- Shum spent 23 years at Microsoft, having joined Microsoft Research as a researcher in 1996.
- He most recently ran Microsoft's Artificial Intelligence and Research group, which was formed in 2016.
Microsoft said on Wednesday that Harry Shum, the executive vice president in charge of its artificial intelligence and research group, is leaving the company in early 2020. Kevin Scott, the company's chief technology officer and formerly a LinkedIn executive, is taking on Shum's responsibilities in addition to his own. It's not clear what Shum will do next.
Shum has been a figurehead in the more integrated approach to research that has taken hold at Microsoft during the tenure of CEO Satya Nadella, who replaced Steve Ballmer in 2014. His group has been one of the most prominent technology research institutions outside academia, alongside the likes of Google parent-company Alphabet and Facebook.
"Harry has had a profound impact on Microsoft. His contributions in the fields of computer science and AI leave a legacy and a strong foundation for future innovation. I want to thank him for his leadership and partnership, and for all he has done for Microsoft," Nadella said in a statement provided by a Microsoft spokesperson.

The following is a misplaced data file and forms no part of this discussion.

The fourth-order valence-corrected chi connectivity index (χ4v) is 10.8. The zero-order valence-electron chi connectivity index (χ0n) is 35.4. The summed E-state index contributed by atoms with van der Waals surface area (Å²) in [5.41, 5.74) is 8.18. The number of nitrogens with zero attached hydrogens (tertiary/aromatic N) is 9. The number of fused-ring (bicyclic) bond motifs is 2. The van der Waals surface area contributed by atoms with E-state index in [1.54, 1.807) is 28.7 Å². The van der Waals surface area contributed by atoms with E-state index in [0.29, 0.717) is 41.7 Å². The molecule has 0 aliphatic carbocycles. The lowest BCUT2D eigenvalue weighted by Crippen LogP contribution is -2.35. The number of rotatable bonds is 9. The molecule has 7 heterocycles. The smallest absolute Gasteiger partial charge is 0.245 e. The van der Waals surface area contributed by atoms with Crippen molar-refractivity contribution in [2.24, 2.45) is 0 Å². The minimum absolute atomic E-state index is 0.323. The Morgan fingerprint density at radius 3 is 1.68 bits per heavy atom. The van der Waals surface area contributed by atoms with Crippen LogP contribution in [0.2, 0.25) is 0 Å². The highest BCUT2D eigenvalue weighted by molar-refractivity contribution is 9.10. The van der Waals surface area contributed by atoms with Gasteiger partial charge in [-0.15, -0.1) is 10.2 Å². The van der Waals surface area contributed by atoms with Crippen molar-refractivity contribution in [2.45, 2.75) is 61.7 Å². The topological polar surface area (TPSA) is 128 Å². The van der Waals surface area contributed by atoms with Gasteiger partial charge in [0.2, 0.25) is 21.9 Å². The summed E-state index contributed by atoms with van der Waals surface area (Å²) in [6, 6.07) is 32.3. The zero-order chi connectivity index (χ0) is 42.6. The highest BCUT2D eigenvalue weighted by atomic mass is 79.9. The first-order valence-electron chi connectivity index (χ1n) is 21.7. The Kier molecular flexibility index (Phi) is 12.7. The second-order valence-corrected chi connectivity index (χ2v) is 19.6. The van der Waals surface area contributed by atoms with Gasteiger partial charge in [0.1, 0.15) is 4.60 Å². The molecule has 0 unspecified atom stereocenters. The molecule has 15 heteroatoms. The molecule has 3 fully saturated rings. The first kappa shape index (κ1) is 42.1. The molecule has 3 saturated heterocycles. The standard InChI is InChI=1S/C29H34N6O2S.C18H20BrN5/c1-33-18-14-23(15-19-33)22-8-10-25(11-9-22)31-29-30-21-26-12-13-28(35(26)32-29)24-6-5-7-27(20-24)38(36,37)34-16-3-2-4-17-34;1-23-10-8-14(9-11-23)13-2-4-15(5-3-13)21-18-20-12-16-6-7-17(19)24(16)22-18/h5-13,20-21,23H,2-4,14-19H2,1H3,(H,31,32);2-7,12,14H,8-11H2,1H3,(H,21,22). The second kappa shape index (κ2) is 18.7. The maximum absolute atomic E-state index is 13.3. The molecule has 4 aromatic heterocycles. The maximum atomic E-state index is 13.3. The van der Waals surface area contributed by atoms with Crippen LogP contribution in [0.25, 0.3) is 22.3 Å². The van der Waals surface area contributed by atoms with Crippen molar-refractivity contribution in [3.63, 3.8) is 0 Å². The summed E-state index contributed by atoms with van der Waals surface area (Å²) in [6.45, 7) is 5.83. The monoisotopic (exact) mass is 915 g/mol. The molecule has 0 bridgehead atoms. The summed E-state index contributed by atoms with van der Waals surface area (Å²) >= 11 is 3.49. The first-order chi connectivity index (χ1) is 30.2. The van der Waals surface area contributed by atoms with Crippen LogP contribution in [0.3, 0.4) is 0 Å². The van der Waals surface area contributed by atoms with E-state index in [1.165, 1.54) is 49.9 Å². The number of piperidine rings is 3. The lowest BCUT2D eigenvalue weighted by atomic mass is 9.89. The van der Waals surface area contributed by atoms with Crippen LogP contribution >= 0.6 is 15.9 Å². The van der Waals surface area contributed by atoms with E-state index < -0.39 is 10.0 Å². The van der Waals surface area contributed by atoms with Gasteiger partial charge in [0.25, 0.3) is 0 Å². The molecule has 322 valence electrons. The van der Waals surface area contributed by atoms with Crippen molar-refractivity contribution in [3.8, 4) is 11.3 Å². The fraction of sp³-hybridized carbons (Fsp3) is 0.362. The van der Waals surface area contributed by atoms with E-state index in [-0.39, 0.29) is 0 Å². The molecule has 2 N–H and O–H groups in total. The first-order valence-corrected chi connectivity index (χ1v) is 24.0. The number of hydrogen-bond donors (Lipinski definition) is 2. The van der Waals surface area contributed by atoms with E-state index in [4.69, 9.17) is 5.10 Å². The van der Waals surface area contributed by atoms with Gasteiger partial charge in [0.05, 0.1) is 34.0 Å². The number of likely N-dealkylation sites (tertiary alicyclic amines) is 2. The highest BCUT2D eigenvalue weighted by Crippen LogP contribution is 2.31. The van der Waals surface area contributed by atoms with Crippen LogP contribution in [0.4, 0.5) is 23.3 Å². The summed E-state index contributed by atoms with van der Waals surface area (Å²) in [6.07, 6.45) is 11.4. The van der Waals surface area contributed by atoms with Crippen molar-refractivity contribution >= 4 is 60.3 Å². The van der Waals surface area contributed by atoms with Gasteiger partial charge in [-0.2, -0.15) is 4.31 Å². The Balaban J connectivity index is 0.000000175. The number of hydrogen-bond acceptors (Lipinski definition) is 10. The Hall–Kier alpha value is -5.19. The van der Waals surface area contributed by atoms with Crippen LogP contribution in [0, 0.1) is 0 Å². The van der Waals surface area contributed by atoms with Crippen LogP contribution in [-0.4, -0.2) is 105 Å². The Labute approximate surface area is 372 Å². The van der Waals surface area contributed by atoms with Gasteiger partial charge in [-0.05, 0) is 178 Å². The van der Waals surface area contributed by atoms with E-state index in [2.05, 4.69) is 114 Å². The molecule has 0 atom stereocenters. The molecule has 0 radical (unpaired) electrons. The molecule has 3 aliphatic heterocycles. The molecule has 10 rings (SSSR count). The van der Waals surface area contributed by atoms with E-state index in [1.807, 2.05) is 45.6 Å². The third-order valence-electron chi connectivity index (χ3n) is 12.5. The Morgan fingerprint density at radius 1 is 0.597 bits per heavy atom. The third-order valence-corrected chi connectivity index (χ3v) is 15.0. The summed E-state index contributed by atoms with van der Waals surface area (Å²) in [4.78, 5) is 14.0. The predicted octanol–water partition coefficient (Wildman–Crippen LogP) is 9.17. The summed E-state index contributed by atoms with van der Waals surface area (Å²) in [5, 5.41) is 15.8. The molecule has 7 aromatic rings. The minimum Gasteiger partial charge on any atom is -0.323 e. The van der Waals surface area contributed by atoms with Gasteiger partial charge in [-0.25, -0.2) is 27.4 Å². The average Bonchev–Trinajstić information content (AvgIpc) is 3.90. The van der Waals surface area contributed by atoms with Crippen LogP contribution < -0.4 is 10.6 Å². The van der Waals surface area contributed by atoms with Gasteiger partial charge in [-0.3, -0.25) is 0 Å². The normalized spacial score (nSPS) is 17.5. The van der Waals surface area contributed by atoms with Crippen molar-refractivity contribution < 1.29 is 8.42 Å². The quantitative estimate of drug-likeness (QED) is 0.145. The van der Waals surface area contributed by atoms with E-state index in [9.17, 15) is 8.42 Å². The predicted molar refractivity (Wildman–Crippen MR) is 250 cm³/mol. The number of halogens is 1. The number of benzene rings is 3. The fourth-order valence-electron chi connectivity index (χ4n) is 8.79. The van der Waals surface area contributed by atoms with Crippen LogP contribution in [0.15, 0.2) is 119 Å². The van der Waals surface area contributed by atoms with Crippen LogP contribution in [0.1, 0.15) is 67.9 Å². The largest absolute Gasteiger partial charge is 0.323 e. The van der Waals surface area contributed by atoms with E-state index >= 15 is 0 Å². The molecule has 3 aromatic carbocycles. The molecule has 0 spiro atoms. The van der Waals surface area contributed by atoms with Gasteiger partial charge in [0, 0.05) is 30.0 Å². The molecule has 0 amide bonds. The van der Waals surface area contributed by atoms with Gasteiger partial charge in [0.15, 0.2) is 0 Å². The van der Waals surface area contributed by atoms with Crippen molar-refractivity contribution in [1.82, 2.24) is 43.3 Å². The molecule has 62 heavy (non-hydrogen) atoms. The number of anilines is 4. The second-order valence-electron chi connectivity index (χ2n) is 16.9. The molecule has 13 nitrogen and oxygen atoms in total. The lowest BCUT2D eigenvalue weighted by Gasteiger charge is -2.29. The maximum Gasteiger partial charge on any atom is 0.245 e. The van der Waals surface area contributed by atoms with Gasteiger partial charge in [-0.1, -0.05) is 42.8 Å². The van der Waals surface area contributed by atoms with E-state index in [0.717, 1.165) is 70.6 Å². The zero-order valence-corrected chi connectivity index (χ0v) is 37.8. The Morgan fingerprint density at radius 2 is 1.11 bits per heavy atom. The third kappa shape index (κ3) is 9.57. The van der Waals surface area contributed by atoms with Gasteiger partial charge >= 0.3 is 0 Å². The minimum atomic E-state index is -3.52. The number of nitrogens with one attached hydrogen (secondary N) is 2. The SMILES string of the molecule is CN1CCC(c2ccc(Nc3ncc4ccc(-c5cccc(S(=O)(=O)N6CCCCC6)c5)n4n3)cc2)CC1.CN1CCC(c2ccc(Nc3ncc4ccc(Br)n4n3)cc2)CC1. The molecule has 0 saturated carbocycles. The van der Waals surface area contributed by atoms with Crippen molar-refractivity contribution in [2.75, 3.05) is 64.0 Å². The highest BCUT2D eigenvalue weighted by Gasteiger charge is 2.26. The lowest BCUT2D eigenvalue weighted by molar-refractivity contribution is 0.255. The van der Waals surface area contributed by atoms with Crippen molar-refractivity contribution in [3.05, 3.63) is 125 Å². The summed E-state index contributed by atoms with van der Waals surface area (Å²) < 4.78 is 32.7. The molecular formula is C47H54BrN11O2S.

Microsoft traditionally kept its brightest minds cordoned off in research facilities, away from people working on products that ship to customers. Over time the company began doing more to involve researchers in product development. In 2016 Microsoft took the next step in an effort to speed up the process of converting research into products. It formed the AI and Research Group, bringing together researchers with people working on products, and put Shum at the helm.
Microsoft's Cortana virtual assistant came under his purview, among other things. The group swelled in size; by 2017 it had 8,000 people, GeekWire reported.
ZDNet reported the news about Shum's departure earlier on Wednesday.
Shum himself joined Microsoft in 1996 as a researcher working at the company's headquarters in Redmond, Washington. He later worked on Microsoft's Bing search engine. He will continue to advise Nadella and Microsoft co-founder Bill Gates until he leaves, a spokesperson said.